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Proposed classification of complications of surgery with examples of utility in cholecystectomy

Published on May 1, 1992in Surgery3.476
P.-A. Clavien97
Estimated H-index: 97
,
Sanabria1
Estimated H-index: 1
,
Steven M. Strasberg32
Estimated H-index: 32
Abstract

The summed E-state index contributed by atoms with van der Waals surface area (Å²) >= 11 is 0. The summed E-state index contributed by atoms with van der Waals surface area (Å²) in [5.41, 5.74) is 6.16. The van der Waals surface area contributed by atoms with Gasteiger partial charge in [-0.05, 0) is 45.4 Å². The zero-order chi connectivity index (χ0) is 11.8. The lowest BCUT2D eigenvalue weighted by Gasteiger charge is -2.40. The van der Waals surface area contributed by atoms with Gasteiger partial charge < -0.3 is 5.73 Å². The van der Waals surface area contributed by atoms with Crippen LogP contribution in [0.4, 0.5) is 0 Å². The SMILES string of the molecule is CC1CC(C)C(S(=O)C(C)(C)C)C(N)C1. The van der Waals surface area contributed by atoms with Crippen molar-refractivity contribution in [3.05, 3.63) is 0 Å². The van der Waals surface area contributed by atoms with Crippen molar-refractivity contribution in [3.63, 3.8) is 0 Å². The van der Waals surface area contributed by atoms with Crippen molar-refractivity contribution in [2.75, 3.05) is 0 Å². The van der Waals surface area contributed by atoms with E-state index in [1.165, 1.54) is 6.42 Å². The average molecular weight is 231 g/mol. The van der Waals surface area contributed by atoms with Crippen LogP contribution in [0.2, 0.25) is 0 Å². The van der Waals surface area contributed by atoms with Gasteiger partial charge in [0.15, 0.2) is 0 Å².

Abstract Lack of uniform reporting of negative outcomes makes interpretation of surgical literature difficult. We attempt to define and classify negative outcomes by differentiating complications, sequelae, and failures. Complications and sequelae result from procedures, adding new problems to the underlying disease. However, complications are unexpected events not intrinsic to the procedure, whereas sequelae are inherent to the procedure. Failures are events in which the purpose of the procedure is not fulfilled. We propose a classification of complications based on four grades: Grade I complications are alterations from the ideal postoperative course, non-life-threatening, and with no lasting disability. Complications of this grade necessitate only bedside procedures and do not significantly extend hospital stay. Grade II complications are potentially life-threatening but without residual disability. Within grade II complications a subdivision is made according to the requirement for invasive procedures. Grade III complications are those with residual disability, including organ resection or persistence of life-threatening conditions. Finally, grade IV complications are deaths as a result of complications. To illustrate the relevance of the classification, we reviewed 650 cases of elective cholecystectomy. Risk factors for development of complications were determined, and the classification was also used to analyze the value of a modified APACHE II as a preoperative prognostic score. Both supported the relevance of the proposed classification. The advantages of such a classification are (1) increased uniformity in reporting results, (2) the ability to compare results of two distinct time periods in a single center, (3) the ability to compare results of surgery between different centers, (4) the ability to compare results of surgical versus nonsurgical measures, (5) the ability to perform adequate metaanalysis, (6) the ability to identify objective preoperative risk factors, and (7) the ability to establish preoperative prognostic scores.
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